Outside of the extreme you are thinking and reacting with your head, not just training.” —I’m not sure what you mean here.

        Its not a big deal as you have ingrained the safety side of gun handling into your sub conscious actions. Make that mistake once in the wrong situation… ” ….you do know this doesn’t make sense, right? Dropping the magazine isn’t for safety purposes in the first two strings, it is because I am reloading with a new magazine…oddly enough, I don’t reload unless I either 1) need to reload because I’m out, or 2) have time to reload because I think I’m going to need more rounds than I’ve got for when I go do the next thing I need to do.

        I agree with competition being a positive and not a negative, but I also recognize the dangers of some habits.

        Indeed, habits can be an issue. But your (and his) argument here would probably make a lot more sense if you actually had any evidence that it was a habit. Which….you don’t. So, yeah, not really convincing. And in your driving analogy you are giving a non-stress situation (and example of inattention) as an example of what happens in a stress situation (an example of sensory and mental overload), and it is a VERY different type of issue (to be specific, it is completely opposite).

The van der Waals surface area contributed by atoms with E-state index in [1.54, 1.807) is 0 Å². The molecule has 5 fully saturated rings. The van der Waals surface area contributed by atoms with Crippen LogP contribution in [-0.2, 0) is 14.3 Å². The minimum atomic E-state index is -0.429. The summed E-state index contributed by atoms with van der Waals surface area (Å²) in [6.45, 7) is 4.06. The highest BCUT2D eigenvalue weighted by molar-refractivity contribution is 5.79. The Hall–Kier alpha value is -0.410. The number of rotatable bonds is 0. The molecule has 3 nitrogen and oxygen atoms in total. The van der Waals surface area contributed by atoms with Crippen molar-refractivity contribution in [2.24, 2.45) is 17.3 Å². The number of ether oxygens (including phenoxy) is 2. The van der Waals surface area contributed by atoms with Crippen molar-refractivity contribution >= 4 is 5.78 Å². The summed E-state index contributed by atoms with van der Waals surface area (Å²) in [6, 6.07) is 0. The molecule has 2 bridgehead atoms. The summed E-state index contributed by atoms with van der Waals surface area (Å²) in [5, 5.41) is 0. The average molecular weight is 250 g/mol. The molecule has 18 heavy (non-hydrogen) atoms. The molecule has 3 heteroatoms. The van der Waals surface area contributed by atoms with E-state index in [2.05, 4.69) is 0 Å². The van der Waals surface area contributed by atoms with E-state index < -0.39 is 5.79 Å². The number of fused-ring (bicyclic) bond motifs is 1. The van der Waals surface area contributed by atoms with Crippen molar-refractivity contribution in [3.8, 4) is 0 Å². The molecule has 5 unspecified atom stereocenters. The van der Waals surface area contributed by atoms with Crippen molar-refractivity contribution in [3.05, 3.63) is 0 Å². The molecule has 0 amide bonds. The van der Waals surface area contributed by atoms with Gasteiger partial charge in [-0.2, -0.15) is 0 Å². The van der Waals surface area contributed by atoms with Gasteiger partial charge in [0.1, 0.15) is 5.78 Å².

Sure, there are bad habits you can build in practice (for competition or any other reason) but that isn’t competition’s fault, nor is it practice’s fault. That would the fault of the person choosing to practice in that fashion.

        The fact that several people now are coming to a conclusion based on a limited view of something they apparently don’t understand is odd, though. (I note that the actual quote is that under pressure, you don’t rise to the occasion, you sink to the level of your training.)


    • Actually, I just enjoy poking holes in what people think is their “logic.”

      I find it amusing that you are committing the same error as the others, though on a different topic. Effectively, you are taking a single sample, generalizing from it, and applying that generalization to me. (Not to mention there is more than a bit of projecting on your part. After all, you don’t really have much basis or support available for your assessment of an emotional reaction on my part.)

      To put it another way: You are taking your opinion of what you think my emotional reaction was to someone’s comments based on a sample of only two comments, generalizing that to my personality overall, and then applying that generalization to how I teach others.

      That’s quite a leap there, don’t you think?